As Irish hospitals buckled under unprecedented strain amid a surge in coronavirus hospitalisations, this newspaper reported on a proposal which would have seen student nurses and midwives receive a €100 grant for their time spent working on placement.
In theory, the placement grant proposal was an opportunity to make amends, to let student nurses and midwives know that they are valued after the government voted against a motion in December supporting payment for placement (not to mention the fact that Minister for Health Stephen Donnelly didn’t show up for the debate on the motion itself).
The amount promised within the proposal, however, left much to be desired. Student members of the Irish Nurses and Midwives Organisation were left disappointed and frustrated over a grant proposal which would have seen them receive €100 per week.
To put this in context, the placement grant would amount to roughly €2.56 per hour for 39 hours of work per week.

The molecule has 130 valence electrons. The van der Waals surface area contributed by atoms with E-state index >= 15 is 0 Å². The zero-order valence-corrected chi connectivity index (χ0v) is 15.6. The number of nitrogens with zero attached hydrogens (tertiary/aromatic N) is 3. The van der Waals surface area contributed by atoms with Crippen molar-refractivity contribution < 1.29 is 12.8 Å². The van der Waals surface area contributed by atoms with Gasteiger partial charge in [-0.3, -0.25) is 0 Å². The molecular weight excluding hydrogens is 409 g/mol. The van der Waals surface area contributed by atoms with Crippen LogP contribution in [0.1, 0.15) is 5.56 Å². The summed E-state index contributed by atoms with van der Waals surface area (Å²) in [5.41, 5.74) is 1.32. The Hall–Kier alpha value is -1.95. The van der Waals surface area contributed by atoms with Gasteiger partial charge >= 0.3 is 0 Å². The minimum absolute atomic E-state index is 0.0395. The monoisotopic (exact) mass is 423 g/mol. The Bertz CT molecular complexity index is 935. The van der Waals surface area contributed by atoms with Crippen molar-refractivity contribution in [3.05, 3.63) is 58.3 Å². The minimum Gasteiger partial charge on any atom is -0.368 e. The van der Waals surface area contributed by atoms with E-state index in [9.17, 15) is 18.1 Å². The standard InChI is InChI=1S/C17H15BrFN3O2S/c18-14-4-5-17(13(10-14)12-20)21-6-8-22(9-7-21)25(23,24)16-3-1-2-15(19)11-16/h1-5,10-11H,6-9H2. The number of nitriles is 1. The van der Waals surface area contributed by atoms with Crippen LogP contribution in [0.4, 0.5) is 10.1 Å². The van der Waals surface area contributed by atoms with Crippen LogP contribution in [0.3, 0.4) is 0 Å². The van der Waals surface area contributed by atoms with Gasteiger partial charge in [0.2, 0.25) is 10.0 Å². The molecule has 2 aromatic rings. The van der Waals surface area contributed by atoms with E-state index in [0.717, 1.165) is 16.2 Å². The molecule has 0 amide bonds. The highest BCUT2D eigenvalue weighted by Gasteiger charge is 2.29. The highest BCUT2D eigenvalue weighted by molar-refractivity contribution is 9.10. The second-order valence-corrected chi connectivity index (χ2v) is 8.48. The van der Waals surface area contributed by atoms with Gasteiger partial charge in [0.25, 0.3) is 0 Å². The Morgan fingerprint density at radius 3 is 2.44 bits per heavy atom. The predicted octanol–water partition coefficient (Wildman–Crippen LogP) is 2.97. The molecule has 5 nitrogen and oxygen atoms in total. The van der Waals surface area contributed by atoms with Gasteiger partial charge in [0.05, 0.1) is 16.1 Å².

To expect student nurses and midwives to survive on this little would be absurd even in the best of times, let alone in the middle of a pandemic. The fact that some student nurses are ineligible for the Pandemic Unemployment Payment makes the entire situation more frustrating.
Only a few days later, the Irish Times reported that the salary for the secretary of the Department of Health was to increase by €90,000 to €292,000. To make matters even worse, private hospitals are currently benefiting from lucrative deals with the Department of Health as they attempt to increase capacity to cope with the new wave of hospitalisations.
In December, this Editorial Board called for student nurses and midwives to receive adequate pay. We wrote that student nurses and midwives are working, and they deserve to be paid. This statement bears repeating.